This Veteran's Day, we will take time to honor those who have served in the U.S. Military in times of conflict and recognize their sacrifices. It is a day where we put aside our differences, political or otherwise -- a time to remember those service members and their families who have paid the ultimate price in defense of our nation. The solemn nature of this day is universal and can be found in the smallest communities across America, where events of remembrance are accomplished in unique ways.
I recently came across one such community effort deep in the hallways of the Pentagon where I work. Three gentlemen, all Indian Americans, gather each week in the Pentagon Chapel to conduct Hindu services in a very special way. Dr. Ram Bhat, Bhuj Gidwani and Hitul Thaker serve in various Department of Defense organizations in the D.C. area, yet they gather in the Pentagon each week to express their Patriotism and support for men and women serving in the U.S. Military. "We are here to show our support for the members of Department of Defense serving all over the world," says Dr. Rham Bhat, who works at Bolling AFB. Their remembrances are often short in duration, lasting a mere 20 to 30 minutes. And while their format is simple and succinct, they display the kind of spiritual energy that would rival any 21 gun salute.
Outside the modest chapel area, the bustling sound of Pentagon Action Officers rushing to their daily briefings carries on. "It is an intense feeling of Patriotism that brings us together each week, and we've enjoyed tremendous support from the Chaplain's office here at the Pentagon," said Mr. Thakur, who works at the Walter Reed Medical Center and has also served on active duty in the U.S. Air Force. A few feet away from where they conduct their services, the Pentagon Memorial provides a solemn reminder of Sept. 11, a theme that connects to Dr. Bhat and his group's purpose.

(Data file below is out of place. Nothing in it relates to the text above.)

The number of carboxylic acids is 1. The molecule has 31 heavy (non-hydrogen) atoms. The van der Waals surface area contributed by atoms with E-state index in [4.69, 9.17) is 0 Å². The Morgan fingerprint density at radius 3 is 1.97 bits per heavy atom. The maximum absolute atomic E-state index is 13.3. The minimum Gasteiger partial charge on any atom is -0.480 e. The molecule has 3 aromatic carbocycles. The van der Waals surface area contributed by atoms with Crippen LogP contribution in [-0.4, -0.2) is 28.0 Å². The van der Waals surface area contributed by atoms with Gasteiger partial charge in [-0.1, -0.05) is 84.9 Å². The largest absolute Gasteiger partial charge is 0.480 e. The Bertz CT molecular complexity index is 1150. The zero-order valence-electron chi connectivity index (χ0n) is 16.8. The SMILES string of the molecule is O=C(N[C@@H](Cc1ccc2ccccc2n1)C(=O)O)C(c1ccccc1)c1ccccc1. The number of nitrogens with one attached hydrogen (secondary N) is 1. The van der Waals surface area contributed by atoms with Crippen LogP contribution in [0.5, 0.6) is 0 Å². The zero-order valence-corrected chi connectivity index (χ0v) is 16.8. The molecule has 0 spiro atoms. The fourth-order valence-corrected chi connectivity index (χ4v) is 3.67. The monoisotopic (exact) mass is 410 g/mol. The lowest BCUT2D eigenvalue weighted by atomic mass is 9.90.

It comes as no surprise that their message of service and patriotism is growing, and they are turning heads in their respective communities. News of their gathering is spreading throughout the Indian-American Diaspora. This year, they have energized communities in Maryland, Virginia, Georgia and Minnesota to conduct Veteran's Day remembrance events of their own, as well as volunteer-related tasks for veterans. They have also recently garnered support from organizations who are mobilizing charitable events to serve veterans this year. Anju Bhargava, member of the President's Advisory Council on Faith-Based and Neighborhood Partnerships said, "The term 'Seva' is a well-known Hindu reference to the generous act of service. We are thrilled to support Veterans throughout the country, and look forward to ways where we can help." Mrs. Bhargava is coordinating efforts for communities to reach out to veterans through charitable organizations and local businesses.
At the conclusion of their service, attendees share heartfelt prasadam (or gracious offerings, usually of small snacks) with the U.S. Army Chaplain's office. They trade cultural stories with members of the staff and give thanks for the opportunity to gather there.
The significance of Dr. Bhat and his group's effort is that they tell a broader American story on Veteran's Day. It is a story of all American communities, steeped in cultural tradition. Yet their unique brand of patriotism transcends traditional boundaries, and serves as a unifying force. They convey their thoughts and prayers for servicemen through their own cultural lens, and their acts resonate across cultural lines for a single purpose: support for the U.S. Military.
As I sit down with my family this Veteran's Day and give thanks for service members and their families who've given their all, I'll reflect on my own experiences as an Air Force officer, and how our soldiers, sailors, airmen and marines work together to serve our great nation. I'll think of patriots like Dr. Bhat, Gidwani and Thaker who take time each week to pledge their support to raise awareness for veterans in their communities through their own cultural lens. They truly exercise their freedoms as our forefathers had intended -- in ways that bind us as a nation -- freedoms that all veterans believe are worth fighting for.
Above all, this Veteran's Day I'll think of soldiers, sailors, airmen and marines who've made the ultimate sacrifice to serve their country. May their families remain in the thoughts and prayers of all communities across America -- communities that embody the words written on the great seal of the United States: "E Pluribus Unum," that out of many, we are one.
Ravi Chaudhary is an Air Force officer and works as strategic planner at the Pentagon. People interested in partnering with Dr. Bhat and his group can contact him directly at firstname.lastname@example.org.